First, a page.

When you notice that a soldered copper joint is leaking during the application of full water pressure on the line, it’s a sign that the soldered joint needs to be removed. Removing a solder from a copper pipe might sound like an easy task, it is still important to replace the old joint with a new one to ensure it keeps working properly. Here’s a guide on how to remove solder from a copper pipe.
1. Turn The Water Off
This doesn’t just means making sure all faucets are not in use – you really have to shut off water from the main valve. After that, you have to drain the pipes by turning the faucets – both the highest and lowest – on. Make sure to place a bucket under the fitting to make sure that any additional water is caught when the pipe is removed.
2. Ensure Safety At All Times
You put yourself at certain risk when doing DIY tasks. As such, you will have to make sure you have the right protection so you don’t suffer severe injuries. The most important equipment for removing a solder are safety glasses. Since you will be using a propane torch and a set of tools, putting on safety glasses allows you to keep your eyes protected while you work.
3. Start Melting The Solder
Make sure to place heat-resistant cloth behind the soldered joint to prevent fire. Then, light the propane torch and adjust it to the hottest flame it is capable of producing. Hold the flame against the copper fitting until you see the solder begin to melt. This is a very crucial step where you really have to make sure you’re aiming at the fitting and not inside as that melts the pipe.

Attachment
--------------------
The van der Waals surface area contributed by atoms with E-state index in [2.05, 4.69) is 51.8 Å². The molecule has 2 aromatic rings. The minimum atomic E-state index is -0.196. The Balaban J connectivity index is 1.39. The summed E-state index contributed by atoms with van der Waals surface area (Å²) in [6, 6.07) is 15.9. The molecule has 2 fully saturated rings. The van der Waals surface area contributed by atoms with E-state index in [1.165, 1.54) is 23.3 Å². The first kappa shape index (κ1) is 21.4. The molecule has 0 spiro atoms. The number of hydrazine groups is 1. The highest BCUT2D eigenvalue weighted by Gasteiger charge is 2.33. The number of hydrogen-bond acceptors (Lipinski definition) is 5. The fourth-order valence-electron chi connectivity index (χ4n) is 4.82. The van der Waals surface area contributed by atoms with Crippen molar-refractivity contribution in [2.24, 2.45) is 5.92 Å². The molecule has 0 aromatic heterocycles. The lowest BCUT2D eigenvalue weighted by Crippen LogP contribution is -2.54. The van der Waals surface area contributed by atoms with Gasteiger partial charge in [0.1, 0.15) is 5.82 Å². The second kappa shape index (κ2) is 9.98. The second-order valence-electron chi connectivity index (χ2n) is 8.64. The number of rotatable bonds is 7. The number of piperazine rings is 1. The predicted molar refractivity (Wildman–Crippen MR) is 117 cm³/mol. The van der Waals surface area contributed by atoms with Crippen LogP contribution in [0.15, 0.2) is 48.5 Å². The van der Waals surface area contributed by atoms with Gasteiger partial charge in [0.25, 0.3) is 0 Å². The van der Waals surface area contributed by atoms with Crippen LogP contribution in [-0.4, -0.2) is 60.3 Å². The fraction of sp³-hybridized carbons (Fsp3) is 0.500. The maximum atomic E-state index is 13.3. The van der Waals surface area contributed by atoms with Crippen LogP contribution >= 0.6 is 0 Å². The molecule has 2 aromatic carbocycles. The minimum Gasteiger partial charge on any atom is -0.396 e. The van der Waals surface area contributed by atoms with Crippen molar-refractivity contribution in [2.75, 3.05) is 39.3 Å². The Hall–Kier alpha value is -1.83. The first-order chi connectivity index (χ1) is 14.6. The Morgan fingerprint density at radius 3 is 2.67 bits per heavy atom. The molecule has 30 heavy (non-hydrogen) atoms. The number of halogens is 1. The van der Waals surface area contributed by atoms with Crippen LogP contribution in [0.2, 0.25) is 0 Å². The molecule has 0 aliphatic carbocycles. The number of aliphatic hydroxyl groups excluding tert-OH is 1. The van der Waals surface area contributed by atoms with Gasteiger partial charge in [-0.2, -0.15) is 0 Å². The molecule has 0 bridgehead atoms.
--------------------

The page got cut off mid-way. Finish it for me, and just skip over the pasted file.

Keep a water spray bottle nearby in case a fire starts. This way, you can put the fire out as quickly as possible. Even better, make sure you have a fire extinguisher nearby or maybe even a bucket of water in case the flames are rather large.
4. Separate The Pipe From The Solder
Using water-pump pliers, hold the copper fitting and move it before it gets released from the copper piping. In case it sticks, free it from the solder by twisting a quarter of the pipe. Just be careful not to squeeze the copper fitting too tightly because that can cause damage to the copper piping.
5. Get Rid Of The Old Solder
With the aid of the propane torch, heat the ends of the copper pipe so that the old solder will melt and can be removed. Using a dry rag, wipe away any solder that is left. Take extra precaution to ensure you don’t burn yourself when wiping away the old solder from the pipe.
6. Sand The Copper Pipe
Sand about an inch up the ends of the copper pipe by using emery cloth. Make sure that there is no dust or grease left when sanding the pipe. After doing this, the pipe is now ready for re-soldering. When re-soldering a joint, make sure not to use an old copper fitting.